Anchor Buoy is nothing new to the community and was a new concept when FileMaker 7 was released as a way to model the relationship graph to follow suit with the old school model of having multiple files from FileMaker 6 and earlier. Many years ago, while working for another developer, it was heavily ingrained in me to the point that I no longer though about it. At that point I could see dead pixels. Actually, I could see if field alignments were off by a pixel without much thought. He was a great teacher. Thank you John.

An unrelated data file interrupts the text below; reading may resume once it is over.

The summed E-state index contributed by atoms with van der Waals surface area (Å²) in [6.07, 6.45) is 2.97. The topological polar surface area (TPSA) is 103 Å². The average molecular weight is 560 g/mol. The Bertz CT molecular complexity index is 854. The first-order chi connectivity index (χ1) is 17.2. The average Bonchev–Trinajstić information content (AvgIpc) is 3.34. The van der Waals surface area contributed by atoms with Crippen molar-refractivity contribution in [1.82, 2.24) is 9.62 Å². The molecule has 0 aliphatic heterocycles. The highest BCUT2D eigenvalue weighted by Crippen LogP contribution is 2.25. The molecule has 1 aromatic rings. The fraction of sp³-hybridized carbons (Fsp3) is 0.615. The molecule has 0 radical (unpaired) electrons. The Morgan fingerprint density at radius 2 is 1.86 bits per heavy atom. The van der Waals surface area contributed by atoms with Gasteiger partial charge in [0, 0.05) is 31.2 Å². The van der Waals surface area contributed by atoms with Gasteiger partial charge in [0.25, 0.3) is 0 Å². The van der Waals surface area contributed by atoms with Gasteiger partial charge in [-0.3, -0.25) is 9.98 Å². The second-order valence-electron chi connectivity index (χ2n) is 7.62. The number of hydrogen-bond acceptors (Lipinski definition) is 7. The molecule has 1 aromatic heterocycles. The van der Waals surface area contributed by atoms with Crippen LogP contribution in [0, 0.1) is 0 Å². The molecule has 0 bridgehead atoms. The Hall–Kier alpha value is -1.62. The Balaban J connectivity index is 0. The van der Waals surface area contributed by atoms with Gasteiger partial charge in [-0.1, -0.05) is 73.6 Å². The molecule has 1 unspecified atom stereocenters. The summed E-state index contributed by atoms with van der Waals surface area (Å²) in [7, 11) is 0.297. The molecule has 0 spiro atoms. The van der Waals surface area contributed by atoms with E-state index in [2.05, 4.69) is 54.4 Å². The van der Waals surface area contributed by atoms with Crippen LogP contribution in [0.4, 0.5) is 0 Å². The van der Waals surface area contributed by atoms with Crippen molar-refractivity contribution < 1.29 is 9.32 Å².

Over the years as FileMaker has continually evolved with each new version. It brought about many new features that by taking advantage of them would allow for graph simplification. Two of which were game changers: ExecuteSQL and Perform Script on Server (PSoS). Having the ability to query data from another table regardless of the current context without a relationship by using ExecuteSQL or the ability to create a record by using PSoS caused me to rethink everything. For my team, while initially they thought I had lost my mind (again), with these new concepts (2016 when updating Jarvis CRM from version 2 to 3) they now see the value and have contributed to them. When it comes to on-boarding a new developer, it takes hours instead of days to acclimate them to our solutions. Everything works smoother and requires less training and explanation on how they work. Predictable consistency.

Time for the Shake Up